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Old 13th September 2011, 15:27   #46
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Default Re: The right way to play Badminton

Thanks a lot Mayank for those tips. I'm one of those who get tired pretty early into the playing session. I have another question.

How should I do up my warmup routine?

The place I play in has three courts side by side and I jog the breadth of the courts for 4-5 laps. After the jog, I do some stretching and then move directly onto the court. On the court, we play a few tosses before we start the game. There have been days where I have to directly enter the court without any warmup (when there are lot of people vying for the same court, if I'm late etc). Is the jog and stretch good enough or should I do more?

Also please do suggest a warm-down routine. Currently, I'm not following any warm-down routine.
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Old 13th September 2011, 15:33   #47
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Default Re: The right way to play Badminton

Quote:
Originally Posted by Tejas@perioimpl View Post
Good good, you've inspired me to put on my non marking shoes and restring my racket and hit the courts again.

I just have one tip: Badminton is a thinking game. You need to plan ahead.

All the best!
Its never too late , all it takes is a couple of strokes and back in form again .

Wow !!! Those are the golden lines . It definately is a thinking game apart from the regular stuff, tricks, tweaks, flicks, dodges, false shots etc, etc .
The brain has to be very cool and always focused on the opponent and their moves . A calm and composed mind is the key .

@ MAyank : Awaiting the other shot narrations . Keep it coming Mate

Quote:
Originally Posted by addyhemmige View Post
Thanks a lot Mayank for those tips. I'm one of those who get tired pretty early into the playing session. I have another question.

How should I do up my warmup routine?

The place I play in has three courts side by side and I jog the breadth of the courts for 4-5 laps. After the jog, I do some stretching and then move directly onto the court. On the court, we play a few tosses before we start the game. There have been days where I have to directly enter the court without any warmup (when there are lot of people vying for the same court, if I'm late etc). Is the jog and stretch good enough or should I do more?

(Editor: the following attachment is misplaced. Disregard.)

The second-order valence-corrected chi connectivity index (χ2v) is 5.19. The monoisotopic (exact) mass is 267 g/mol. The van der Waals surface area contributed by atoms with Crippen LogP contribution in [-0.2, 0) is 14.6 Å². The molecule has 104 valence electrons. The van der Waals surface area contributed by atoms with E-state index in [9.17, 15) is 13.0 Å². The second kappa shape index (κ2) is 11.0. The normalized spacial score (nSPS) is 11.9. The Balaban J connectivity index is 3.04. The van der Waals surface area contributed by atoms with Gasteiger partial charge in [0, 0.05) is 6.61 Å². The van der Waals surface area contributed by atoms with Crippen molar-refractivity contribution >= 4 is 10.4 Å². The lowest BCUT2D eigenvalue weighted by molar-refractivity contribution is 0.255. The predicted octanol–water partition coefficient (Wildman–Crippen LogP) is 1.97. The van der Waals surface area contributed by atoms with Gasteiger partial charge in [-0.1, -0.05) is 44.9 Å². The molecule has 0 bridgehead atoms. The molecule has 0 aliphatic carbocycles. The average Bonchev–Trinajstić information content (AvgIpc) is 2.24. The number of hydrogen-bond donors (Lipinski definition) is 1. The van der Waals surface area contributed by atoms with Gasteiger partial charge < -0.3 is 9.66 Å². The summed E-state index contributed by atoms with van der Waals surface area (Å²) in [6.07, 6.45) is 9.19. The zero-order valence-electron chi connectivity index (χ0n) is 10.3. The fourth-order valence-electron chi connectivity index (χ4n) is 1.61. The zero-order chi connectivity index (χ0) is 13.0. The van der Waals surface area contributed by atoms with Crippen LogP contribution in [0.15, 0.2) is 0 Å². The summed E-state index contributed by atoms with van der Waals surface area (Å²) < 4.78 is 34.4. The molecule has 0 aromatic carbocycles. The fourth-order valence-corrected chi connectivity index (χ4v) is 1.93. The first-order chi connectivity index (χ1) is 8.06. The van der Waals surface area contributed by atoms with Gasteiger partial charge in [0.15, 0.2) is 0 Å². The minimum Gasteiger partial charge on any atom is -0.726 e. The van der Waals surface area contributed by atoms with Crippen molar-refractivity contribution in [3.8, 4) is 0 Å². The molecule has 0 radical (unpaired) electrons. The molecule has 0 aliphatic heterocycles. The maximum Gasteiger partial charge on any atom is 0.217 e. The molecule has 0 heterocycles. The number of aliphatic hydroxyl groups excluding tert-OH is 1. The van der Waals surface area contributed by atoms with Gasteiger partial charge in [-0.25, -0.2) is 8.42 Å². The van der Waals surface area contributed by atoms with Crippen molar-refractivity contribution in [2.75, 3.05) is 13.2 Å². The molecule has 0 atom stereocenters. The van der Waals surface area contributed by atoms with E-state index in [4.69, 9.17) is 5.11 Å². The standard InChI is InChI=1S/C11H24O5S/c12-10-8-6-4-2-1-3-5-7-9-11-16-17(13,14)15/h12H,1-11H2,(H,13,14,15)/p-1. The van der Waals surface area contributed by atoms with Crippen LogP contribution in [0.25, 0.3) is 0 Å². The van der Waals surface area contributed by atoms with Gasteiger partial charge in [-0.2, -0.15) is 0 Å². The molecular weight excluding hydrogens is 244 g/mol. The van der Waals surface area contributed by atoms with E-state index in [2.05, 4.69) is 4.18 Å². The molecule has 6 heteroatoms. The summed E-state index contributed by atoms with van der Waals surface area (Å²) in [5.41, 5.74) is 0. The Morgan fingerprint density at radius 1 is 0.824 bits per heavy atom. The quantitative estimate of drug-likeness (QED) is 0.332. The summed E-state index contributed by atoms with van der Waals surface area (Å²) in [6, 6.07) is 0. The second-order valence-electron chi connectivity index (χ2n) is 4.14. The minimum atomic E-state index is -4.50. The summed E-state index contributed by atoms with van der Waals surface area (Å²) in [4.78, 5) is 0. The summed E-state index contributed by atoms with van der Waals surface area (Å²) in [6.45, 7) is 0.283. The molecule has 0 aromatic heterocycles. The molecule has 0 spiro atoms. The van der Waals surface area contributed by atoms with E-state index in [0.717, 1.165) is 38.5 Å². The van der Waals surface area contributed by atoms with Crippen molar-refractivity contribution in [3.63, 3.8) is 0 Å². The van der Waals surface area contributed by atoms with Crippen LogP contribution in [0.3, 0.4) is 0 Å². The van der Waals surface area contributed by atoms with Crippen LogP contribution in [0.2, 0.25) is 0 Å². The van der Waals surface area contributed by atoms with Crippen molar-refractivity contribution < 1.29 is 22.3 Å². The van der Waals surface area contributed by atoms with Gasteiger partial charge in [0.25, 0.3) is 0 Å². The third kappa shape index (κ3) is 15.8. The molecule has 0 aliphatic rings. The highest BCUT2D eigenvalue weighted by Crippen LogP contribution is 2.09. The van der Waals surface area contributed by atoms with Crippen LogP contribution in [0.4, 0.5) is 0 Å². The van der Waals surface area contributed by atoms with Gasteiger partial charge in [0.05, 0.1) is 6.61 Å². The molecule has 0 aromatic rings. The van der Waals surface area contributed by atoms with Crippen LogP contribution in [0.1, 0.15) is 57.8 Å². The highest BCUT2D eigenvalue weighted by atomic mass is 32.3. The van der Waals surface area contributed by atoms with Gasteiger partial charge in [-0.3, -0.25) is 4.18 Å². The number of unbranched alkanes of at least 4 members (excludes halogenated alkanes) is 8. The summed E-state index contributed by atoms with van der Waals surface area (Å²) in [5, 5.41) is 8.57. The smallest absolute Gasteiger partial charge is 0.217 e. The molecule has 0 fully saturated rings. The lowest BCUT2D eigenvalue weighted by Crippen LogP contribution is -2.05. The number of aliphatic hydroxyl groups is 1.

Also please do suggest a warm-down routine. Currently, I'm not following any warm-down routine.
Thats kinda comprehensive schedule you have .
A quick warmup schedule can be a 100-150 skips/jumps with a skipping rope (assuming you are light on your feet ) hardly takes a few minutes to get you warmed up . Also , dont start playing the smashes/ jump smashes / overtiring shots from game 1 itself . Save some energy and let your body get into a rythm , before playing power shots . All I would say , DO NOT ENTER the court without a warm up .

Last edited by jealousdiamond : 13th September 2011 at 15:39.
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Old 13th September 2011, 16:14   #48
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Default Re: The right way to play Badminton

Quote:
Originally Posted by Tejas@perioimpl View Post
Good good, you've inspired me to put on my non marking shoes and restring my racket and hit the courts again.

I just have one tip: Badminton is a thinking game. You need to plan ahead.

All the best!
Wow a special one lands on the thread. Thanks for the nice comments. Which state you represented in which year?

Although i agree on the rest slightly disagree on the thinking game part, i believe its a instinctive game. Most of the time you go with gutt and instincts than proper thought process. Anyway either way appreciate the nice comments, and yes please pick up the game least it makes you fitter

Quote:
Originally Posted by addyhemmige View Post
I jog the breadth of the courts for 4-5 laps.
I do some stretching and then move directly onto the court. On the court, we play a few tosses before we start the game.
Lol's do you get tired even before the start of the game, just kidding. I think what you are doing enough already. What i do is something like this
  • Do about 50 of the stretches for my elbow and wrist with the small rubber thingy listed on post #4
  • Do about 20 with abs rollers (Picture listed below)
  • Do about 10 crunches
  • About 10 pulls Dumble (3kg)
  • Change to Contact lenses , grab few Cashews and Badams.
  • And finally run to the court which is about 5 floors down and then 500 Mts away carrying about 2Kg Kit bag.

Takes about 30 mins before i am ready to run to the court. Enough warm up for about 3 games in weekdays and about 3Doubles and 4 Singles games on weekends.

Days when i am not playing i do most of the above and run on treadmill for about 4-5Kms in 30mins


Quote:
Originally Posted by jealousdiamond View Post